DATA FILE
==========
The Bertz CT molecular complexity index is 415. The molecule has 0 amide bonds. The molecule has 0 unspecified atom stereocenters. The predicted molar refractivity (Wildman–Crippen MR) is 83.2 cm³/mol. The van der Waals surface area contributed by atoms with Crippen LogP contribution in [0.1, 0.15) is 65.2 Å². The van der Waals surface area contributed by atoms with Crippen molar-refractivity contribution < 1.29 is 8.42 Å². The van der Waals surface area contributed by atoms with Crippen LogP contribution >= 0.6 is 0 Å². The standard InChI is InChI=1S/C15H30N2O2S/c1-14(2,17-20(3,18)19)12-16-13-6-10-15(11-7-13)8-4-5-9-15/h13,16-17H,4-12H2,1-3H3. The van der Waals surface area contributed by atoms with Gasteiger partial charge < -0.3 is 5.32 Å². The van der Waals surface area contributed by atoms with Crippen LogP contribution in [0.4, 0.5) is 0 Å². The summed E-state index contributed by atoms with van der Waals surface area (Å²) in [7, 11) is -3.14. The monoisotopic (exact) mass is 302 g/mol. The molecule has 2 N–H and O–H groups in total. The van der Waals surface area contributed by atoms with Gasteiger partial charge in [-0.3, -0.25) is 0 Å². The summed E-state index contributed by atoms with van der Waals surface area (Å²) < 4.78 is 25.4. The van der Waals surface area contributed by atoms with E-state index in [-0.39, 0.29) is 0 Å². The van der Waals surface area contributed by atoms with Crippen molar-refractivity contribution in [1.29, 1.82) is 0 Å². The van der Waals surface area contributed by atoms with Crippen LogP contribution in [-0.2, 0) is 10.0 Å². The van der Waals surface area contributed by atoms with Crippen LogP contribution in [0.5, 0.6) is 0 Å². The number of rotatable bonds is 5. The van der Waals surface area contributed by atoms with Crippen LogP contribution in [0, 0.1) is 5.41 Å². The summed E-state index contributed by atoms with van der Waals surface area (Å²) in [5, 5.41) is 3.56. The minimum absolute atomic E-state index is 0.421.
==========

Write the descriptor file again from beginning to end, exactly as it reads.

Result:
The Bertz CT molecular complexity index is 415. The molecule has 0 amide bonds. The molecule has 0 unspecified atom stereocenters. The predicted molar refractivity (Wildman–Crippen MR) is 83.2 cm³/mol. The van der Waals surface area contributed by atoms with Crippen LogP contribution in [0.1, 0.15) is 65.2 Å². The van der Waals surface area contributed by atoms with Crippen molar-refractivity contribution < 1.29 is 8.42 Å². The van der Waals surface area contributed by atoms with Crippen LogP contribution >= 0.6 is 0 Å². The standard InChI is InChI=1S/C15H30N2O2S/c1-14(2,17-20(3,18)19)12-16-13-6-10-15(11-7-13)8-4-5-9-15/h13,16-17H,4-12H2,1-3H3. The van der Waals surface area contributed by atoms with Gasteiger partial charge < -0.3 is 5.32 Å². The van der Waals surface area contributed by atoms with Crippen LogP contribution in [0.4, 0.5) is 0 Å². The summed E-state index contributed by atoms with van der Waals surface area (Å²) in [7, 11) is -3.14. The monoisotopic (exact) mass is 302 g/mol. The molecule has 2 N–H and O–H groups in total. The van der Waals surface area contributed by atoms with Gasteiger partial charge in [-0.3, -0.25) is 0 Å². The summed E-state index contributed by atoms with van der Waals surface area (Å²) < 4.78 is 25.4. The van der Waals surface area contributed by atoms with E-state index in [-0.39, 0.29) is 0 Å². The van der Waals surface area contributed by atoms with Crippen molar-refractivity contribution in [1.29, 1.82) is 0 Å². The van der Waals surface area contributed by atoms with Crippen LogP contribution in [-0.2, 0) is 10.0 Å². The van der Waals surface area contributed by atoms with Crippen LogP contribution in [0.5, 0.6) is 0 Å². The number of rotatable bonds is 5. The van der Waals surface area contributed by atoms with Crippen LogP contribution in [0, 0.1) is 5.41 Å². The summed E-state index contributed by atoms with van der Waals surface area (Å²) in [5, 5.41) is 3.56. The minimum absolute atomic E-state index is 0.421.